Posts Tagged anise oil
This is my mother’s anise cookie recipe. Of course, because she never wrote anything down, I had to actually sit down and make sense of this thing. I’m posting this now because it’s the Christmas season, and this is a great treat to have in the house on Christmas morning. These are awesome with a nice cup of hot coffee.
I use anise oil in this recipe, not anise extract. They are much more authentic when you use oil and, because the oil has a very strong flavor, you use less than you would extract. It is not always easy to find anise oil. You may have to order it online, or find a local Italian shop. Luckily, I have one close to home.
I prefer my anise cookies without icing, but I realize I’m in the minority here. I’ve included the icing recipe. By the way, this makes a shitload of cookies, but they have great staying power.
6 cups of all-purpose flour
3 tsp baking powder
1/2 tsp salt
1/2 lb butter, softened
2 cups sugar
1 cup milk
1/2 tsp anise oil
Mix together the flour, baking powder and salt. Set aside.
Cream together the softened butter, sugar, anise oil. Then, add the eggs one at a time, mixing in between.
Once you’ve creamed the wet ingredients, add the flour and milk. Start with flour and end with flour, adding a little at a time.
It’s important to wrap the dough and chill it overnight before actually making the cookies.
When you’re ready to bake the cookies, preheat your oven to 350 degrees.
Here’s the important part. I make the “dropped” cookies, like in the photo. I also form the dough into anise rings, and I don’t mean small rings. Roll a long log of dough, and form into a circle. Slightly press it down. You can cut these into wedges. I like to make these because these are the ones I leave without frosting. Do not ask me for the logic here. That’s just the way my mother did it.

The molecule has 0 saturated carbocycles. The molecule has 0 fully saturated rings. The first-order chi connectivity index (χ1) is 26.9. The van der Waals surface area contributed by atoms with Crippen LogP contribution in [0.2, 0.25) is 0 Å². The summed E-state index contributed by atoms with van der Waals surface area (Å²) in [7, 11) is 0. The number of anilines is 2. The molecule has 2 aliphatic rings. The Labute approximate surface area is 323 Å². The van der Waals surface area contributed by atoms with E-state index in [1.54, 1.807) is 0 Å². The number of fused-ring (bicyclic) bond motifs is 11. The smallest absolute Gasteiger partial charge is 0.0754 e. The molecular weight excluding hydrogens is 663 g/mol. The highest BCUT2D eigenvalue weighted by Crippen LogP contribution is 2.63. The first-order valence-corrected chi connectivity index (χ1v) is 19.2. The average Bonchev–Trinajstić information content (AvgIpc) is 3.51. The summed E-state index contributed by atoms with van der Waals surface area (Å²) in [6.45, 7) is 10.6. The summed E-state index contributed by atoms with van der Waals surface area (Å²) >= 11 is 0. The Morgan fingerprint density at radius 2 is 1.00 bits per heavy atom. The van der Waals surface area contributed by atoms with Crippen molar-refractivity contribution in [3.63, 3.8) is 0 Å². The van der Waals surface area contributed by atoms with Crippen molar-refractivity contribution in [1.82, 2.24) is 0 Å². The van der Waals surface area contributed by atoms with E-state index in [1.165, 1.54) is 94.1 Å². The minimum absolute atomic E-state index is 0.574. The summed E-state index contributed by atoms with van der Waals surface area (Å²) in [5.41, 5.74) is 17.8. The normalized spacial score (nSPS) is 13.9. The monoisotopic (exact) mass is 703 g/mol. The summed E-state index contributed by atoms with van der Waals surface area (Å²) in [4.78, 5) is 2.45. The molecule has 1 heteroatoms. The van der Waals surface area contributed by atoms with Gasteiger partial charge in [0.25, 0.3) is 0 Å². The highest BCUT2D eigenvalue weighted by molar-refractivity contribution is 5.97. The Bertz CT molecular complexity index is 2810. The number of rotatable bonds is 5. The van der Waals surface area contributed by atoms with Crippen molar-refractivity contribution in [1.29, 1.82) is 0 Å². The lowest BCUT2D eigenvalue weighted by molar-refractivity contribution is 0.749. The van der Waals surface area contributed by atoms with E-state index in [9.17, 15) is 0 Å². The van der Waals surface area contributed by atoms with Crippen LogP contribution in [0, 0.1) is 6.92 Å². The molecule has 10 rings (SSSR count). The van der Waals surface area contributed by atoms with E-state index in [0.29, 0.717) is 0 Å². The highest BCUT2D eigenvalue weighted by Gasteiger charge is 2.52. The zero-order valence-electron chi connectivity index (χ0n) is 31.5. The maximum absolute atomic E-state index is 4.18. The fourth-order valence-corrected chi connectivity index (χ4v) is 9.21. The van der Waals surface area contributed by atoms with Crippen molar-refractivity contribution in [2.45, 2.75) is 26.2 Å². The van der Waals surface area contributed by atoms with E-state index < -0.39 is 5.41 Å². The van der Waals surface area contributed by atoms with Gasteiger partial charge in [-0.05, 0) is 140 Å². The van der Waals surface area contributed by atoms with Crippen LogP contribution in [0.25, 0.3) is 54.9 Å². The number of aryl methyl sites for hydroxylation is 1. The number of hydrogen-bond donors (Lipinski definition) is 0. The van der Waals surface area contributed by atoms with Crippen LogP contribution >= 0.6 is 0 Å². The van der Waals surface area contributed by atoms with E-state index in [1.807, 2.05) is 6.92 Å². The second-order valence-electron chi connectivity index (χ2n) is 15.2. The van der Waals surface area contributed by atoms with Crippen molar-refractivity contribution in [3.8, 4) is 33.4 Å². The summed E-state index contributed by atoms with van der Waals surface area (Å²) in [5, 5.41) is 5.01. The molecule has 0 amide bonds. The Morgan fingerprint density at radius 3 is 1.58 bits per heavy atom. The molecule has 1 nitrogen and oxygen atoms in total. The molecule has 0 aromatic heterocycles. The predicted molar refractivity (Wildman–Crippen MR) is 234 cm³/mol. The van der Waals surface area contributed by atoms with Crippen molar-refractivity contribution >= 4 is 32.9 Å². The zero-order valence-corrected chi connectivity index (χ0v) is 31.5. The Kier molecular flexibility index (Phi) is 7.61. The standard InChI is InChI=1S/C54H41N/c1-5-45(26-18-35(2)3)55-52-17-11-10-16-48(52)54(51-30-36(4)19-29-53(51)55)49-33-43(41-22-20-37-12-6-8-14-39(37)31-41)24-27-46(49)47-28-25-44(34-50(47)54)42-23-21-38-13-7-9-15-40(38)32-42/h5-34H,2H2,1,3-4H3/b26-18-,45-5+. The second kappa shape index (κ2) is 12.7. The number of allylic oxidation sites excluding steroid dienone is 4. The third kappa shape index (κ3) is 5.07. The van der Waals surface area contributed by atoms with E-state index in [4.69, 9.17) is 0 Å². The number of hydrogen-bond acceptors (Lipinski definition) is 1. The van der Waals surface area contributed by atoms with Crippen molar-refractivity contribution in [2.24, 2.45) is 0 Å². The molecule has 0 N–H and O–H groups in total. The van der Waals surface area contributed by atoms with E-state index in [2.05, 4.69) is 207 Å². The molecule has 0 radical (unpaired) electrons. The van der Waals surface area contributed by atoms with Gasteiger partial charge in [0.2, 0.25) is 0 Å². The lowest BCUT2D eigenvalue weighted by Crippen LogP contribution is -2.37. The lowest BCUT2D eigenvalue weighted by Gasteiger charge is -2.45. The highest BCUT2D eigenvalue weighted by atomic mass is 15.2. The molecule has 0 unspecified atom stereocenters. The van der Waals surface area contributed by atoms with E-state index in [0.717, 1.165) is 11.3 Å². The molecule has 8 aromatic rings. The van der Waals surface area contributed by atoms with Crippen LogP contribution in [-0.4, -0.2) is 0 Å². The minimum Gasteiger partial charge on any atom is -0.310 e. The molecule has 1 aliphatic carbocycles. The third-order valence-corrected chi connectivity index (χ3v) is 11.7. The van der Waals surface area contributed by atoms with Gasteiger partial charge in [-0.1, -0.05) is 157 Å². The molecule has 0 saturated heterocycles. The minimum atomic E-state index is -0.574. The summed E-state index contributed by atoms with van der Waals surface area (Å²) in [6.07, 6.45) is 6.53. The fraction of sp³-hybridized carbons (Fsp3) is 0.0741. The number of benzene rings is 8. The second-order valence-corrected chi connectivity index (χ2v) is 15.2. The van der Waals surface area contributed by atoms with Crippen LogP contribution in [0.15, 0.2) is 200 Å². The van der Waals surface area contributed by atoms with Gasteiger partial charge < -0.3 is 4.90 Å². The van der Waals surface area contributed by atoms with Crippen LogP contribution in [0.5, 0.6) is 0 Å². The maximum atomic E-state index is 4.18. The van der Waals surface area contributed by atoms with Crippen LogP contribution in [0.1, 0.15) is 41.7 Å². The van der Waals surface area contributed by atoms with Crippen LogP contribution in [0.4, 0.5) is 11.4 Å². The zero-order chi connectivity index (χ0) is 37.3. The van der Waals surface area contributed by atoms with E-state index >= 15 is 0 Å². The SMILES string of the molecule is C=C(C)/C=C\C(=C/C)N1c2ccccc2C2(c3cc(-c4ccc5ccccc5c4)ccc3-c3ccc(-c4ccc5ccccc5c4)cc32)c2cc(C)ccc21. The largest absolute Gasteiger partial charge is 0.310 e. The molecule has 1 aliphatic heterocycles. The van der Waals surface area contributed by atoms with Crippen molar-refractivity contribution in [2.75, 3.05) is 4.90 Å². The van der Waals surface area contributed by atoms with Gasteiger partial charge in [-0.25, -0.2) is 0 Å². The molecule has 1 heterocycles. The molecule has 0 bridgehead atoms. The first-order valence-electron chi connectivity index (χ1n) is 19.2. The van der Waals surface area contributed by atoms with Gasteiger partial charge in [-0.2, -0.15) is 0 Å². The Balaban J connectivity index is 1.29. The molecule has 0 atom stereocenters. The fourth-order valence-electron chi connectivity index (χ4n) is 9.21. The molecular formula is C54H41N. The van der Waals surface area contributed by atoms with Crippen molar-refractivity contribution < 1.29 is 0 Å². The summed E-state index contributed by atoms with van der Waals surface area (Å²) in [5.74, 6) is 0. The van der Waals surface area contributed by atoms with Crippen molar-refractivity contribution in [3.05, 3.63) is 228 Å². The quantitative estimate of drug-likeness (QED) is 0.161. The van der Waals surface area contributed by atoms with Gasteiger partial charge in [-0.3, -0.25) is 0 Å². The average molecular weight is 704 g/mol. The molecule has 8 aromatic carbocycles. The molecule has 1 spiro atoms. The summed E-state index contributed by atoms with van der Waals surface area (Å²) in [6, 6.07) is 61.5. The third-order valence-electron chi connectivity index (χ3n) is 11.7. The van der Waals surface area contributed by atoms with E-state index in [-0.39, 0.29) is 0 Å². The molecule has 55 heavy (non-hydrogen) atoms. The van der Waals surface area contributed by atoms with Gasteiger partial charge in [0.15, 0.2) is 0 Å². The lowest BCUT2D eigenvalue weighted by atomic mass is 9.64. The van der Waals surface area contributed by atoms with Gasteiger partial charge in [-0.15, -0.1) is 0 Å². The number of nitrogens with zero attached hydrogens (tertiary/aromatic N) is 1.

Bake at 350 degrees for 30-40 minutes, or until they are slightly brown on the top. Once the cookies have cooled, apply the icing and the decorations (see icing directions below).
2 cups confectioners sugar
10 tbsp milk
1/4 tsp anise oil
Place the confectioners sugar in a bowl. Add the anise oil. Then add the milk a little at a time, stirring in between additions. You should be able to apply the icing with a spoon. It should not be thick. If you think you need to add a little more milk, do not hesitate to do so.
Welcome to Good Karma Kitchens. This site is built out of my love for cooking and eating great food. I am giving you my favorite recipes, but encourage you to be creative with them. There are some recipes that must be followed to the letter, particularly pasta and baking recipes. However, you should feel free to adjust spices and other flavorings to suit your own taste! My motto is: Think outside the recipe.
I learned how to cook by watching my mother and grandmother. They never measured anything. They kept putting in spices and tasting as they went along.
I hope you enjoy what you choose to try. Please feel free to contact me at firstname.lastname@example.org with feedback!
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